It is not in doubt, that the Respondent was incorporated on 20th July, 1984 as a company limited by guarantee to carry on business in Nigeria by the name MUSICAL COPYRIGHT SOCIETY OF NIGERIA (LTD) GTE) as the owner, assignee and exclusive licensee of copyright in musical works, ceded thereto by numerous authors, composers, publishers and institutions. The Respondent has membership and an affiliation to various other international confederations and sister organizations, whose countless number of individual members have assigned the copyrights in their works for protection and administration within the territory of the Federal Republic of Nigeria exclusively to the Respondent. See paragraphs 1,4,5,6, 7, 8, 9, 10, 11, 12, 13, 14, 22, 23, and 24 of the statement of claim.

Most pertinently, paragraphs 1, 4, 5, 6, 10, 14, 22, 23 and 24 of the statement of claim in question are to the following effect:-

‘1. The Plaintiff is a company Limited by guarantee incorporated under the relevant laws of the Federal Republic of Nigeria on July 20, 1984 carrying an its business at NO.6 Olaribiro Street by Ikeja Medical Centre, off Allen Avenue, Ikeja, Lagos and is the owner, assignee and exclusive licencee of copyright in musical works cantained in paragraphs 11, 12 and 13 hereof duly ceded to it by authors, composers, publishers and institutions for the territory of The Federal Republic of Nigeria.

4. The Plaintiff is a member of the Confederation Internationale des Societes des Autueurs et Campositeurs (International Confederation of Societes of Authors and Composer) (CISAC) and the Bureau International des Societes Gerant les Droits d’Enregistrement et de Reproduction Meconique (BIEM) by  virtue of which it additionally represents the rights of other member organizations as variously assigned or licensed to them by their individual members and assignors, within the territory of the Federal Republic of Nigeria.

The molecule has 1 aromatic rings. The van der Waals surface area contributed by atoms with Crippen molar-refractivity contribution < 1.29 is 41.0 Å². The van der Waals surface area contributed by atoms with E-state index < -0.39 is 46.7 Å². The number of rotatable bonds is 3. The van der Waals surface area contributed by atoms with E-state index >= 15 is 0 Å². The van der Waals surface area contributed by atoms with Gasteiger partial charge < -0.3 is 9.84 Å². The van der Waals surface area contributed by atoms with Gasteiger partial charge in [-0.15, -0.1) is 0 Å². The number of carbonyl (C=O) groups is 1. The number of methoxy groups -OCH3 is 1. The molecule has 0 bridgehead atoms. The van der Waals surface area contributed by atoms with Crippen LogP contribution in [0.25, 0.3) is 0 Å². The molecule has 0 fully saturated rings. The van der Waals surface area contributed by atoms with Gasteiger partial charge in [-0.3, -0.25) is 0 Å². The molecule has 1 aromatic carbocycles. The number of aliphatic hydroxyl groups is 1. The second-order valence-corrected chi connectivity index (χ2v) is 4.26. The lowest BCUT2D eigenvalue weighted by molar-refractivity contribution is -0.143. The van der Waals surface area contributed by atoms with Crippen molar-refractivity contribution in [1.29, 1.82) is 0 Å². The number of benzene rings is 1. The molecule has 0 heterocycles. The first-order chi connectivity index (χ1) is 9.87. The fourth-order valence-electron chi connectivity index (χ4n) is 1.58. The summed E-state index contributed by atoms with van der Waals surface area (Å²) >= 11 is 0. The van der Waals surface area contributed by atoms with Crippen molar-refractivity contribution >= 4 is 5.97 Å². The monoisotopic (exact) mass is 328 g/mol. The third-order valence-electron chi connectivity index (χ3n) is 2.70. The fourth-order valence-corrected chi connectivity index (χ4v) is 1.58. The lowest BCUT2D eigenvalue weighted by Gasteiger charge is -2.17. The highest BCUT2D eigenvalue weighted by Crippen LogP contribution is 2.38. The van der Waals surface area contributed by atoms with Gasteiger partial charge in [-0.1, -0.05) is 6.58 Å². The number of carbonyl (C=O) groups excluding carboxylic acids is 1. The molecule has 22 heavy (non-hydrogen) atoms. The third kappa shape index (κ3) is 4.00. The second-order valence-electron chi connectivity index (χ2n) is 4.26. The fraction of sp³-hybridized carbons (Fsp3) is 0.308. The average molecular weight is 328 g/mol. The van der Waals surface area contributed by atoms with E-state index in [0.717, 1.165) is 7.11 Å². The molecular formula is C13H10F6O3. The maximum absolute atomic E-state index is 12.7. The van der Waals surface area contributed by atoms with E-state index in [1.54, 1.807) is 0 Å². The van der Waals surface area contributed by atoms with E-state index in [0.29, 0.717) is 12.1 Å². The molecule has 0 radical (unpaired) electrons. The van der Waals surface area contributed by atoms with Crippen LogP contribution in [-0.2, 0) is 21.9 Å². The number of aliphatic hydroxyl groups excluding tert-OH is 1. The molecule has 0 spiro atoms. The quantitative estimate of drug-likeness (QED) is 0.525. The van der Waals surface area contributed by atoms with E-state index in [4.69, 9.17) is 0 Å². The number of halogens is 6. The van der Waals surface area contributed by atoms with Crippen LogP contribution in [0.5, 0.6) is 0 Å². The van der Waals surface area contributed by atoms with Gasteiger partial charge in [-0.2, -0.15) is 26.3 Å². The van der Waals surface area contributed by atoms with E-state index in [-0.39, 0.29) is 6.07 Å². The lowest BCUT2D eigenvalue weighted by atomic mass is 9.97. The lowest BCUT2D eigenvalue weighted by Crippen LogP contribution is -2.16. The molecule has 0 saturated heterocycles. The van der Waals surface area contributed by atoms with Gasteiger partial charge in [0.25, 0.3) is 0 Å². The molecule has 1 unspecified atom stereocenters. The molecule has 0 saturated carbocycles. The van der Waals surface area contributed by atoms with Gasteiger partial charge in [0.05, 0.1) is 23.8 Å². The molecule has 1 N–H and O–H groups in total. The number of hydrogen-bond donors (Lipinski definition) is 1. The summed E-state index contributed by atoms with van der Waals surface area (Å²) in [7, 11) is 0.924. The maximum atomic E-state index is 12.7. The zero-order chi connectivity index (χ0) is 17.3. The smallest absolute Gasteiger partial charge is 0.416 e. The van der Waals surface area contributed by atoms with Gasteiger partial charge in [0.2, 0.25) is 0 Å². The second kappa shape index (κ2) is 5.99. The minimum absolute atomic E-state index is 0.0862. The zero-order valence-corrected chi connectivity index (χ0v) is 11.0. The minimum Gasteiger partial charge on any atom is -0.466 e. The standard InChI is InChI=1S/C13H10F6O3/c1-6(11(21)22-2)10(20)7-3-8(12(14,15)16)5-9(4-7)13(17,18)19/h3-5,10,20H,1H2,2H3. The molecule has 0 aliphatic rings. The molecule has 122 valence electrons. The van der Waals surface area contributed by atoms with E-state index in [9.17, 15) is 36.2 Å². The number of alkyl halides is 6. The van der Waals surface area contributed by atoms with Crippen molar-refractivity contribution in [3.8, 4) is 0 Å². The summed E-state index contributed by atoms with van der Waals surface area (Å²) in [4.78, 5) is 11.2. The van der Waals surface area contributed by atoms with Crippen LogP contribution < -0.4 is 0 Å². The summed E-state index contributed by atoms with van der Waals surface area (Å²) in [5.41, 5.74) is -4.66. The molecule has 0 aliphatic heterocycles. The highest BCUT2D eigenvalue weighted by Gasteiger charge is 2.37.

5. The Plaintiff is also an affiliate sister organization of the fallowing organizations whose individual members and assignors have assigned the copyright in their works for protection and administration within the territory of the Federal Republic of Nigeria exclusively to the Plaintiff.

6. The various authors, composers, arrangers and publishers of the aforesaid musical works have directly and through these affiliate sister organizations in other countries, assigned and exclusively licensed the Copyright and in many cases the attaching neighbouring rights in their respective musical works and related audio-visual works to the Plaintiff for the territory of the Federal Republic of Nigeria.

10. That further to the above paragraph the Plaintiff is to ensure that the interests of assignors and exclusive licensors of those organization and or institutions are taken core of in Nigeria by effective protection, administration and enforcement of the copyright in their musical works in the same way in which interests of the Plaintiffs assignors and exclusive licensors are taken care of in the respective countries where these organization and or institutions operate.

14. The Plaintiff avers that having been admitted into the membership of the America Society of Composers, Authors and Publishers (ASCAP), Braadcast Music Inc. (BMI), Performing Right Society Limited (PRS) South African Music Rights Association (SAMRO), Mechanical-Copyright Protection Society (MCPS) and the Musical Copyright Society Nigeria (MCSN), the named composers, authors and publishers have assigned the copyright in their musical works to ASCAP, BMI, MCPS, Harry Fox Agency and MCSN respectively for the purpose of authorizing and licensing of the public performing rights, importation, adaptation, recording, reproduction, distribution sale and broadcast rights of the works and the rights being under the exclusive control of the Plaintiff for the territory of Nigeria.